But it’s not fair?  Life’s not fair.  That’s another thing that everyone needs to get a grip on.

8 thoughts on “My Position on Abortion

  1. "Society as a whole, through the ballot box, gets to decide how we distribute rights in this country. This is what society as a whole has determined."

    This is a passive approach to rights. Perhaps it might be better stated as "Rights are those freedoms that are fought for and won." Just as American citizen's and were and are.

  2. I feel i don´t have nowhere near enough first person experience – i´m single right now, no intention to marry, I don't want kids and I never been in a long lasting relationship – to say anything of real significance in this particular debate. However, disclaimer apart, I do believe this issue should be of concern only to the woman (and her partner or next of kin, if that is the case). No one else should intrude. It´s her vagina, her uterus, her body, her decision. It´s a moral dilemma, no doubt. And it´s consecuences will affect her and her inner circle. I cannot conceive how an abortion, view on those terms, could affect anybody except the parties directly involved.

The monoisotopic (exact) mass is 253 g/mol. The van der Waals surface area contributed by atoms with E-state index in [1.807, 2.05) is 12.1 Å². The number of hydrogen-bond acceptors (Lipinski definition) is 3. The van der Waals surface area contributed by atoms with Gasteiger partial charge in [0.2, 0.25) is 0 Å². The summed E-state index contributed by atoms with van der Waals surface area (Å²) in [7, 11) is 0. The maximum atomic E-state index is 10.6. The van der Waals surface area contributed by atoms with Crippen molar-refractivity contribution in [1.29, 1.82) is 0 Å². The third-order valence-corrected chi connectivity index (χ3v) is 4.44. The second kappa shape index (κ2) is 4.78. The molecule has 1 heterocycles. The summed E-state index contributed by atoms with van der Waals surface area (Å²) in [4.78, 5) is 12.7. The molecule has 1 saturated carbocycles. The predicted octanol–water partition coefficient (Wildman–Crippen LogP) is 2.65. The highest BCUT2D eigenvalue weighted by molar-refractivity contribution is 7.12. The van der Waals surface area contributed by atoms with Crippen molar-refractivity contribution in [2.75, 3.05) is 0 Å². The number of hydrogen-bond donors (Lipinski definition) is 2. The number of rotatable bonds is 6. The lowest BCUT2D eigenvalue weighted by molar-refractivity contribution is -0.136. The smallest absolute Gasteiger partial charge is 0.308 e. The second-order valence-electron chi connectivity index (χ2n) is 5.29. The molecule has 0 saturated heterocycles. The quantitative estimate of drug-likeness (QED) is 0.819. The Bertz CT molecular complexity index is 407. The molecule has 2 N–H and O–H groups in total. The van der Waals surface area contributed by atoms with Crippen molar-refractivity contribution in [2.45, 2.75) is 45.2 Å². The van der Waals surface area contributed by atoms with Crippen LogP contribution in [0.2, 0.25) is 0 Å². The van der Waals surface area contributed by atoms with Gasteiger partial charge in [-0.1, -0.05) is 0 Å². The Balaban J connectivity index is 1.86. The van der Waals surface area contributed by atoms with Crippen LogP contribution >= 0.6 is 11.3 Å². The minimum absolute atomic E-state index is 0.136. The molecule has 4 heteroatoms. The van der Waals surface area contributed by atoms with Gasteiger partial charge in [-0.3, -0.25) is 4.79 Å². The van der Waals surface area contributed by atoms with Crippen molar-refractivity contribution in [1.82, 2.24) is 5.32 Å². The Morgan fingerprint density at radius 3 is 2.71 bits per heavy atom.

Granted, i much prefer to see (in fact, I would love to see) an abundance of birth control campaigns and properly applied sex ed policies in schools, before seeing an spike in abortions. We cannot ignore the fact that a fetus is a human being. In consecuence, we feel a moral intuition that abortion is a no-no. It´s only natural. However, we must be clear headed and remain logical. There is a larger picture to look at, beyond the fact of mere unwanted pregnancy (or a clinically dangerous one, which I found even more obscene to object to). There is quite a few factors to ponder. There is a lot of soul searching and questions to answer honestly, before decide one way or the other. Whatever the outcome of that soul searching, we must remain – I think – supportive, non judgmental.